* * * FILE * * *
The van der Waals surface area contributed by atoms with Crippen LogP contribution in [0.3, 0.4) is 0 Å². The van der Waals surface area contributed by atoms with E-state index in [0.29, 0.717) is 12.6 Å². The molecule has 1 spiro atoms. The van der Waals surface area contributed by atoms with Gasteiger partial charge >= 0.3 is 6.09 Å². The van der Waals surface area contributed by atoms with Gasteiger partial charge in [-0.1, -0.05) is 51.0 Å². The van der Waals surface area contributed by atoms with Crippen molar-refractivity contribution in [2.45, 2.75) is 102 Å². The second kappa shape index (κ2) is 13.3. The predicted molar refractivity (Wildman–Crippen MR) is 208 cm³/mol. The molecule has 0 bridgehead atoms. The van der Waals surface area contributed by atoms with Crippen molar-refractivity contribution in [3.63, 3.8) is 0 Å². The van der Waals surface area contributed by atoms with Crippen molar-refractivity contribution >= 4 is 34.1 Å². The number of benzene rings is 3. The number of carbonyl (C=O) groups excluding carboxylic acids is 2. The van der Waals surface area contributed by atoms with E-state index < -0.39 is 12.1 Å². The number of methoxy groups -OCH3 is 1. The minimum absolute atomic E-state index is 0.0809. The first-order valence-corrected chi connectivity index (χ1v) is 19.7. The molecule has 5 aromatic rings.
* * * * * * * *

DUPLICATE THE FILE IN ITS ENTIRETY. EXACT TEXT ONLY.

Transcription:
The van der Waals surface area contributed by atoms with Crippen LogP contribution in [0.3, 0.4) is 0 Å². The van der Waals surface area contributed by atoms with E-state index in [0.29, 0.717) is 12.6 Å². The molecule has 1 spiro atoms. The van der Waals surface area contributed by atoms with Gasteiger partial charge >= 0.3 is 6.09 Å². The van der Waals surface area contributed by atoms with Gasteiger partial charge in [-0.1, -0.05) is 51.0 Å². The van der Waals surface area contributed by atoms with Crippen molar-refractivity contribution in [2.45, 2.75) is 102 Å². The second kappa shape index (κ2) is 13.3. The predicted molar refractivity (Wildman–Crippen MR) is 208 cm³/mol. The molecule has 0 bridgehead atoms. The van der Waals surface area contributed by atoms with Crippen molar-refractivity contribution in [3.63, 3.8) is 0 Å². The van der Waals surface area contributed by atoms with Crippen molar-refractivity contribution >= 4 is 34.1 Å². The number of benzene rings is 3. The number of carbonyl (C=O) groups excluding carboxylic acids is 2. The van der Waals surface area contributed by atoms with E-state index < -0.39 is 12.1 Å². The number of methoxy groups -OCH3 is 1. The minimum absolute atomic E-state index is 0.0809. The first-order valence-corrected chi connectivity index (χ1v) is 19.7. The molecule has 5 aromatic rings.